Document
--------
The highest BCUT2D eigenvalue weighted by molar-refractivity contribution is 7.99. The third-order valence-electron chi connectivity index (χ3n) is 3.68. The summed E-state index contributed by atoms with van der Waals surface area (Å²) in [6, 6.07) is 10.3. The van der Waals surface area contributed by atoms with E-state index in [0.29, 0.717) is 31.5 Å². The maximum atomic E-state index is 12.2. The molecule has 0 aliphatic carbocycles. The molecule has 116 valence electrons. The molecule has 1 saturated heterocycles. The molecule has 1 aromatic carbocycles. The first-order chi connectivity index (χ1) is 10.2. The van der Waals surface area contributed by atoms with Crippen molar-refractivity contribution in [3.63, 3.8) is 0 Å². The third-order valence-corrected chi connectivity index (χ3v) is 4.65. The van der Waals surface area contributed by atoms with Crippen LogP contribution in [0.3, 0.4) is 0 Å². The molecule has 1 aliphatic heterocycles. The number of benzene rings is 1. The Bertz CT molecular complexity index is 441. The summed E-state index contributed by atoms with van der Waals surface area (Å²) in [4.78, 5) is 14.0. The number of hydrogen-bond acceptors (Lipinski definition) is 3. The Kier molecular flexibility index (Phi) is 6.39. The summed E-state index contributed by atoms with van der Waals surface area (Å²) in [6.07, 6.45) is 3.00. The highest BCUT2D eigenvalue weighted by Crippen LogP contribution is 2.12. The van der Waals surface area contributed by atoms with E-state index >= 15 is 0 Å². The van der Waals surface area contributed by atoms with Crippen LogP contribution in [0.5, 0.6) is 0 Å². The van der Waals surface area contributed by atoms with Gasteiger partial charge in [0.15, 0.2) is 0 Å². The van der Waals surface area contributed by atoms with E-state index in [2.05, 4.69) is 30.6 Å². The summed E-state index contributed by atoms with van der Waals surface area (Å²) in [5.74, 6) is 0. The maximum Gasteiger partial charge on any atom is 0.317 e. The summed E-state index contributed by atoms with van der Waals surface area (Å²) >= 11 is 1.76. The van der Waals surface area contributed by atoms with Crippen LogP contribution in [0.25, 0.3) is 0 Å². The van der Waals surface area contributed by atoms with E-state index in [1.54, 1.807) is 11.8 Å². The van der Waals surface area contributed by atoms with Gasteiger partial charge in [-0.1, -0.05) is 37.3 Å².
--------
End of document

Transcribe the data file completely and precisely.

The highest BCUT2D eigenvalue weighted by molar-refractivity contribution is 7.99. The third-order valence-electron chi connectivity index (χ3n) is 3.68. The summed E-state index contributed by atoms with van der Waals surface area (Å²) in [6, 6.07) is 10.3. The van der Waals surface area contributed by atoms with E-state index in [0.29, 0.717) is 31.5 Å². The maximum atomic E-state index is 12.2. The molecule has 0 aliphatic carbocycles. The molecule has 116 valence electrons. The molecule has 1 saturated heterocycles. The molecule has 1 aromatic carbocycles. The first-order chi connectivity index (χ1) is 10.2. The van der Waals surface area contributed by atoms with Crippen molar-refractivity contribution in [3.63, 3.8) is 0 Å². The third-order valence-corrected chi connectivity index (χ3v) is 4.65. The van der Waals surface area contributed by atoms with Crippen LogP contribution in [0.3, 0.4) is 0 Å². The molecule has 1 aliphatic heterocycles. The number of benzene rings is 1. The Bertz CT molecular complexity index is 441. The summed E-state index contributed by atoms with van der Waals surface area (Å²) in [4.78, 5) is 14.0. The number of hydrogen-bond acceptors (Lipinski definition) is 3. The Kier molecular flexibility index (Phi) is 6.39. The summed E-state index contributed by atoms with van der Waals surface area (Å²) in [6.07, 6.45) is 3.00. The highest BCUT2D eigenvalue weighted by Crippen LogP contribution is 2.12. The van der Waals surface area contributed by atoms with E-state index >= 15 is 0 Å². The van der Waals surface area contributed by atoms with Crippen LogP contribution in [0.5, 0.6) is 0 Å². The van der Waals surface area contributed by atoms with Gasteiger partial charge in [0.15, 0.2) is 0 Å². The van der Waals surface area contributed by atoms with E-state index in [2.05, 4.69) is 30.6 Å². The summed E-state index contributed by atoms with van der Waals surface area (Å²) in [5.74, 6) is 0. The maximum Gasteiger partial charge on any atom is 0.317 e. The summed E-state index contributed by atoms with van der Waals surface area (Å²) >= 11 is 1.76. The van der Waals surface area contributed by atoms with Crippen LogP contribution in [0.25, 0.3) is 0 Å². The van der Waals surface area contributed by atoms with E-state index in [1.54, 1.807) is 11.8 Å². The van der Waals surface area contributed by atoms with Gasteiger partial charge in [-0.1, -0.05) is 37.3 Å².